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Finding hope when you’re parenting a pre-teen

MOM,DAUGHTER
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Some things are in hibernation, waiting for the right environment to uncurl and find their moment.

I hope, I told a friend one day, that no one ever based their understanding of me on my 12-year-old self.

In the anguished journals of my adolescence, the time I least like to remember is not the teenage years but the pre-teen. Unpredictable, by turns sunny or sullen, I was a growing mind in a misfit body, behaving, as my mother said, “run riot.”

This gives me both trepidation and wild compassion for my two sons, now preteens. In an age when a deepening capacity for reason and understanding outpaces the desire to remain a child, there can be a lot of disappointment. As my younger son said after Halloween this year, “It’s not that it wasn’t fun … but I used to think when I was little that it was magical. The dark and the wind made the costumes and spookiness seem real. Now I realize it is just a lot of people getting candy.”

Those deepening thoughts and feelings represent a widened palette of emotion (including the gritty hues of angst and woe) in people who still like to play on the floor or read the back of the cereal box. They happen in bodies that can literally be an inch taller and wider than last week, in bodies ungainly and ungraceful, too-skinny or too-chubby, stuck in a wasteland between not-cute child and not-beautiful adult.

To be entirely honest, I am at my wits’ end a lot. My attempts at compassion in the moment don’t quite reach their hurting spots. Their unpredictable behavior leaves me frustrated. They seem to take issue with more things than I thought humanly possible, along with their persistent taking issue with each other. On a very physical level, they are louder, larger, and more strongly scented than I can keep up with.

This came to a head not that long ago, on one of the thin-sunlit mornings after daylight savings. It was a special day at school — “Red Carpet Day” — and my boys were stumbling around looking for ties they lost two Easters ago and buttoning suit coats their shoulders were a hair’s-breadth too broad for.

“I want a boutonniere!” exclaimed my oldest, with five minutes left on the clock before we would be late. I looked out the window at the remains of our garden under the gray sky, bleak from cold rains, covered in half-grown clover and wet maple leaves. We’d already had a frost or two. A November flower, I thought, good luck.

Instead, I miraculously produced a silk poinsettia from last Christmas in a 30-second scramble in the basement. “Cool!” he said, and we all busted out the door.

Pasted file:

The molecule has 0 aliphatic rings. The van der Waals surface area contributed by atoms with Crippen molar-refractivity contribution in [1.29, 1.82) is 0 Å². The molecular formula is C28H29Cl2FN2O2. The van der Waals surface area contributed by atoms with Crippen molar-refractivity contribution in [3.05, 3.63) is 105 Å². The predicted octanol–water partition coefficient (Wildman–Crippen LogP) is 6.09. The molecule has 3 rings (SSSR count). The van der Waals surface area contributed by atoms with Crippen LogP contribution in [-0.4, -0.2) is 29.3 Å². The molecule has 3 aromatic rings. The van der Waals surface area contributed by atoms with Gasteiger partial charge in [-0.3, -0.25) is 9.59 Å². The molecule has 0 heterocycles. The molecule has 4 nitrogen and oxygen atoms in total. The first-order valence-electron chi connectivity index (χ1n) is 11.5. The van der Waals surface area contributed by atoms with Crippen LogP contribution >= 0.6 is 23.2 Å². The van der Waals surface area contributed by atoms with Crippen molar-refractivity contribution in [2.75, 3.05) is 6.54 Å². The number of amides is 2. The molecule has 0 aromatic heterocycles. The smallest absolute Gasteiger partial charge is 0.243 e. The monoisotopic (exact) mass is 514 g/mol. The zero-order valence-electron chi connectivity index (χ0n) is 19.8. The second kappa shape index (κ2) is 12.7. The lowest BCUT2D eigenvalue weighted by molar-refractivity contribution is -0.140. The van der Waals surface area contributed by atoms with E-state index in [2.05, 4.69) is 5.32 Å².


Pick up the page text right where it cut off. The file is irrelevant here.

Two minutes later, despair. “It broke!” he cried, fists clenched.

I glanced back at the young man in the mirror, fighting tears; fighting anger at himself for caring, fighting the misgivings of his growing body, fighting his new needs for glasses, braces, men’s-size shoes.

With fingers crossed, I pulled over at a green space that the town landscaped through the summer. “I don’t know if you’ll find anything,” I said. “But there had been some autumn mums before the cold.” He unbuckled and hopped into the wet grass. A few minutes later he came back, “Well, it’s better than nothing,” tucking a clenched, browned, flower bud into his lapel.

We all relaxed and took the 15 minutes ride to school as usual, with some squabbling, some prayer and song, some dashed-off forgotten homework.

As we pulled into the drop-off line, I turned to him to say goodbye and gasped. “Your flower!”

The sad, tight bud had warmed to the heat of the car and the sunshine fogging the windows, and our little traveling hothouse had forced it into radiant yellow bloom, splashing across his navy suit with the freedom of a spring day.

He looked at me, as his jaw dropped, “Oh my gosh Mom!” He showed his siblings, all of us incredulous. “Thank God,” I found myself saying. For this small miracle. This small bit of hope for my struggling son.

He shut the door and tromped off to middle school, the yellow flower shining all the way.

Lord, I thought, it’s more than the flower, isn’t it? It’s the hope of something unblossomed. It’s seeing that some things are in hibernation, waiting for the right environment. It’s these children; sometimes they lose hope – we all lose hope – that their day to uncurl will come.

I will try to remember that November flower – and the 12-year-old Christ in the temple consternating his parents, and the pre-teen Samuel waking Eli in the night with his confounding questions, and to see my children – and all of us – in God’s plane, on His field, opening to the light in His time.

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